The Republic of Kazakhstan and International Atomic Energy Agency (IAEA) have agreed to strengthen collaboration in the peaceful applications of nuclear science and technology, following a visit by IAEA Director General Rafael Mariano Grossi to Astana.
Grossi met with Kazakhstan President Kassym-Jomart Tokayev and senior leaders, and visited the world's only Low Enriched Uranium (LEU) Bank in Oskemen, which is owned and controlled by IAEA. The LEU Bank is a physical reserve of LEU for eligible IAEA member states in case the supply of LEU to a NPP is disrupted due to exceptional circumstances that disable the securing of the fuel from the commercial market or any other supply arrangement.
Grossi thanked President Tokayev for the productive bilateral relationship between the Agency and Kazakhstan, which became a member of the IAEA in 1994. He also thanked the President for his support towards the IAEA’s efforts to ensure safety and security of Ukraine’s NPPs, including the Zaporizhia NPP.
Grossi and Minister of Energy Almasadam Satkaliyev signed Kazakhstan’s Country Programme Framework 2023-2028. This ensures closer interaction between the Agency and Kazakhstan in a number of areas. Country Programme Frameworks are mutually agreed priority development needs and interests between the IAEA and individual countries, to be supported through technical cooperation activities. The new programme, for the next five years, defines four priority areas: nuclear power infrastructure, nuclear and radiation safety, food security, and nuclear medicine. The transfer of nuclear technology and technical cooperation resources is expected to support Kazakhstan’s national development goals. The IAEA will also help decommission the first industrial reactor facility in the Mangystau Region.
Grossi also met with Kazakhstan’s Minister of Health, Azhar Giniyat, to discuss potential cooperation on two recent IAEA initiatives related to increasing access to cancer care – Rays of Hope – and protection against zoonotic diseases – ZODIAC. “The bilateral relationship between the IAEA and Kazakhstan is rich and diverse,” Grossi said, highlighting the IAEA’s support in the development of nuclear medicine and pandemic relief efforts. He added that nuclear power would be central to Kazakhstan’s plans to achieve carbon neutrality.
Earlier in April, Kazakhstan received an IAEA mission to review progress of the country’s nuclear infrastructure development, as the Energy Ministry is considering the reintroduction of nuclear power to reduce dependence on fossil fuels, diversify the energy mix and reduce CO2 emissions. Kazakhstan currently operates research reactors as well as several other nuclear installations related to the front end of the nuclear fuel cycle, including uranium mining. It has the second largest uranium reserves in the world with 14% of the total.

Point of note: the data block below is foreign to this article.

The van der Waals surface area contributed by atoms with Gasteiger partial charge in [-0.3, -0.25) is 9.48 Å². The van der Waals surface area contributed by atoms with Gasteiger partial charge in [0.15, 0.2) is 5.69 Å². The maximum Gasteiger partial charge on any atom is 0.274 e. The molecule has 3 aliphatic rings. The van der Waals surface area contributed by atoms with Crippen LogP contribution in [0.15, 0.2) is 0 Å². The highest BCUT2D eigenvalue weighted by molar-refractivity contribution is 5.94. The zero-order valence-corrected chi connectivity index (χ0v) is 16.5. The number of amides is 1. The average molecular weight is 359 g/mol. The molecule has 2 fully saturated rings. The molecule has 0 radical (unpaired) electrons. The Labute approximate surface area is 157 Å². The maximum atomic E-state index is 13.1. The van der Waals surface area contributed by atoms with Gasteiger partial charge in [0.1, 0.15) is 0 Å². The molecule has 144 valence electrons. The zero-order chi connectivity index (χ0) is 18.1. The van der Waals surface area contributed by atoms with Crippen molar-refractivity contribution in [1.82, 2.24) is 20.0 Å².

First Deputy Minister of Foreign Affairs Kairat Umarov welcomed the results of the IAEA infrastructure review, which concluded that Kazakhstan had fully implemented earlier recommendations on nuclear energy infrastructure. Umarov congratulated Grossi on his re-election as IAEA Director General in March, noting that Kazakhstan attaches great importance to the development of comprehensive cooperation with the Agency in the field of peaceful use of atomic energy.
He noted that one of the main priority areas of cooperation between Kazakhstan and the IAEA is the technical cooperation programme. Kazakhstan is currently implementing 63 projects (11 national, 46 regional and six interregional) on the introduction of modern nuclear technologies in medicine (cancer control) and agriculture (increase in productivity, water purification, food security), as well as the restoration of the territory of the former Semipalatinsk nuclear weapons test site to economic use.
During a trip to Oskemen, around 950km east of Astana, Grossi visited the LEU Bank, which became operational in 2019. He thanked Kazakhstan for “generously and professionally” hosting the Bank at its Ulba Metallurgical Plant. The LEU Bank holds a physical stock of 90 tonnes of uranium hexafluoride (UF6), which is suitable to make fuel for a typical light water reactor. The UF6 is sufficient to produce enough nuclear fuel to power a large city for three years.
Image: IAEA Director General Rafael Mariano Grossi met with Kazakhstan President Kassym-Jomart Tokayev during his visit to Astana (courtesy of Akorda)